For the ultimate summer party in France, visit over July 14: Bastille Day, the country’s big national day. This summer holiday is celebrated with gusto, with all-night parties, picnics and fireworks. And the fun permeates the country, from tiny towns to Paris.
The day marks the symbolic start of the French Revolution, which brought down its powerful monarchy.
In 1789, France was under the tyranny of its king, bishops and nobles. The corrupt monarchy spent lavishly, while the people suffered in poverty. The intimidating fortress of Bastille, with eight towers and 100-foot-high walls, had long functioned as a state prison — and epitomized the callous oppression of King Louis XVI. In the streets of Paris, a revolution simmered.
On the morning of July 14, an angry mob gathered around the Bastille’s main gates while the king’s troops hunkered down inside. Two citizens scaled the huge wall, cut the chains of the drawbridge and brought it crashing down. The mob poured through and was met with gunfire. Dozens were killed, and hundreds wounded. Nevertheless, revolutionaries opened dark dungeons and brought prisoners into the light of day, then paraded victoriously through Paris. The Revolution had begun.
Virtually no trace of the original Bastille fortress remains today; the revolutionaries dismantled it brick by brick. But the spirit of the Revolution lives on in the square where it all began: the Place de la Bastille. Today, the kickoff of the Revolution is celebrated every year with French pride and colour on what we now call “Bastille Day” — which the French usually just call “le 14 juillet.” In truth, festivities actually begin the night before on July 13.
Paris hosts the biggest and most iconic Bastille Day celebrations, with a huge open-air block party centred on the Place de la Bastille. Tens of thousands crowd around the statue of Winged Liberty — a chaotic scene that vaguely resembles the mobs that swarmed there two centuries ago.
While the main celebration orbits the Place de la Bastille, some of the best parties are on smaller neighbourhood squares. Most of these are Firemen’s Balls, sponsored by local fire stations to benefit charities. For a small donation, tourists and locals alike are welcome to join the fun. Bars, cafés, and outdoor stages feature big-name acts as well as local talent. Food, drink and music spill out into the street. The time I was lucky enough to celebrate alongside Parisians, the first thing I thought in the middle of all that chaos and intensity was, “Boy, I hope the fire marshal doesn’t come by.” And then it occurred to me that we were at the fire station … and that the marshal was probably right there in the crowd partying.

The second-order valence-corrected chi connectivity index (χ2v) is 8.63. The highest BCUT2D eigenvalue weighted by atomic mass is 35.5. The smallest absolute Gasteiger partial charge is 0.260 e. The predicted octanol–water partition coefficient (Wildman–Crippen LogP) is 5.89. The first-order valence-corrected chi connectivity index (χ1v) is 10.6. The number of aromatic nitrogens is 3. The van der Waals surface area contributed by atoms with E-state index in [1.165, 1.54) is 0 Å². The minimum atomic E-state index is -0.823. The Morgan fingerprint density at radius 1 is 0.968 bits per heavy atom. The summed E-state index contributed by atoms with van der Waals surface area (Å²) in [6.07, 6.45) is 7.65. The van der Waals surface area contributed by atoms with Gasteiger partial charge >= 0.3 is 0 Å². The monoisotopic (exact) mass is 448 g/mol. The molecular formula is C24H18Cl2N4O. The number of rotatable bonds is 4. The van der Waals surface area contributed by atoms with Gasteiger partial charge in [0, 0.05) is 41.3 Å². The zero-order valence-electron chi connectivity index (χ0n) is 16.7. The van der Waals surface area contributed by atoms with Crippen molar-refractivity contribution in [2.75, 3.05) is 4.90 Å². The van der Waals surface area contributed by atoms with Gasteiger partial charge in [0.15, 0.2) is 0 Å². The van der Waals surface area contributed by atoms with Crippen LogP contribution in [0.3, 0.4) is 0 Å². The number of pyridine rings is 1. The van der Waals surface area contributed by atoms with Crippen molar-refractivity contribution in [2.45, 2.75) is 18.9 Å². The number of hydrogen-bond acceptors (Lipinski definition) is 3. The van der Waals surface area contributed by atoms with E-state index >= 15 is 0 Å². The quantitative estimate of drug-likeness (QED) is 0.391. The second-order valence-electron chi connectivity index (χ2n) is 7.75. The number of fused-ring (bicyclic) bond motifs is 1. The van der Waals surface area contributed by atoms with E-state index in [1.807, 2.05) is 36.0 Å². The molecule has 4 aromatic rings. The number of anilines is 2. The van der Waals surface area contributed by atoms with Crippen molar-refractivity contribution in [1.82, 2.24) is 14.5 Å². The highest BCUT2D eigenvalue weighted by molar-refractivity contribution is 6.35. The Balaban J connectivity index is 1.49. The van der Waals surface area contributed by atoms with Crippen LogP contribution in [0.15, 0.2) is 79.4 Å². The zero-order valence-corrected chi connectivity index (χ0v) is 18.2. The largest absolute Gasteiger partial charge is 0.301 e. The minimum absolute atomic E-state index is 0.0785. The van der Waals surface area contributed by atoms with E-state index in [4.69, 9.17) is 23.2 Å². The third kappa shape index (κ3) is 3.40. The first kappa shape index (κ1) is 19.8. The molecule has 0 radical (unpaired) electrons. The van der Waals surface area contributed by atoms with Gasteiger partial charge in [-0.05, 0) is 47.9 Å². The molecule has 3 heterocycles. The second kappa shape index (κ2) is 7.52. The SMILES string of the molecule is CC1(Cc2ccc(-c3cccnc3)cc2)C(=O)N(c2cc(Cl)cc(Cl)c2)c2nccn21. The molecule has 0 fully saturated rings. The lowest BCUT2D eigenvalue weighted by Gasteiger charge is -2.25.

The next morning, on July 14, festivities take on a more sober and patriotic tone. Thousands line the Champs-Elysées — Europe’s most renowned boulevard — for a grand military parade. The parade route itself is a reminder of the Revolution: It starts at the towering Arc de Triomphe, built to honour the Revolution’s high-water mark, when France’s citizen-army triumphed over Europe’s monarchies. But the parade ends with a grim reminder of the Revolution’s darkest days at the Place de la Concorde, where a tall obelisk marks the spot where once stood the most gruesome and feared symbol of the Revolution — the guillotine.
The finale of Bastille Day unfolds on the big field of the Champ de Mars, where the first Bastille Day anniversary took place in 1790. The Revolutionaries marked the occasion with a festival they called “La Fête de la Fédération.” They gathered in this spot — where the Eiffel Tower would one day be built — and reflected on the incredible changes of the previous year. That first Bastille Day was a heady celebration of their new-found freedom. Members of every social class gathered here to mingle equally, hugging and kissing. Fireworks lit up the night, and once-starving people feasted on rich food and fine wine. In jubilation, they shouted what had long been kept inside: Liberty! Equality! Fraternity!
These days, some 500,000 revellers gather on the lawn at the Champ de Mars park and spend the day picnicking with baguettes and wine at the base of the Eiffel Tower. When darkness falls, all eyes turn up to watch the lights turn on, and to see the iconic tower glitter and glow with golden bulbs. Fireworks sparkle with the French flag’s colours — blue, red, and white.
The storming of the Bastille transformed more than just France. It inspired many other nations to demand liberty — to progress from medieval oppression to modern democracy. Anyone with a sense of history can recognize the enormous debt the world owes to those brave Parisians who stormed the Bastille to fight for a government of the people. It’s a cultural rallying point, symbolizing freedom of all kinds. If you’re in France on Bastille Day, join the proud locals in their sheer joy of personal liberty. Indeed, wherever you are on July 14, lift a glass to freedom and declare, “Vive la France!”
Rick Steves (ricksteves.com) writes European travel guidebooks and hosts travel shows on public television and public radio. Email him at firstname.lastname@example.org and follow his blog on Facebook.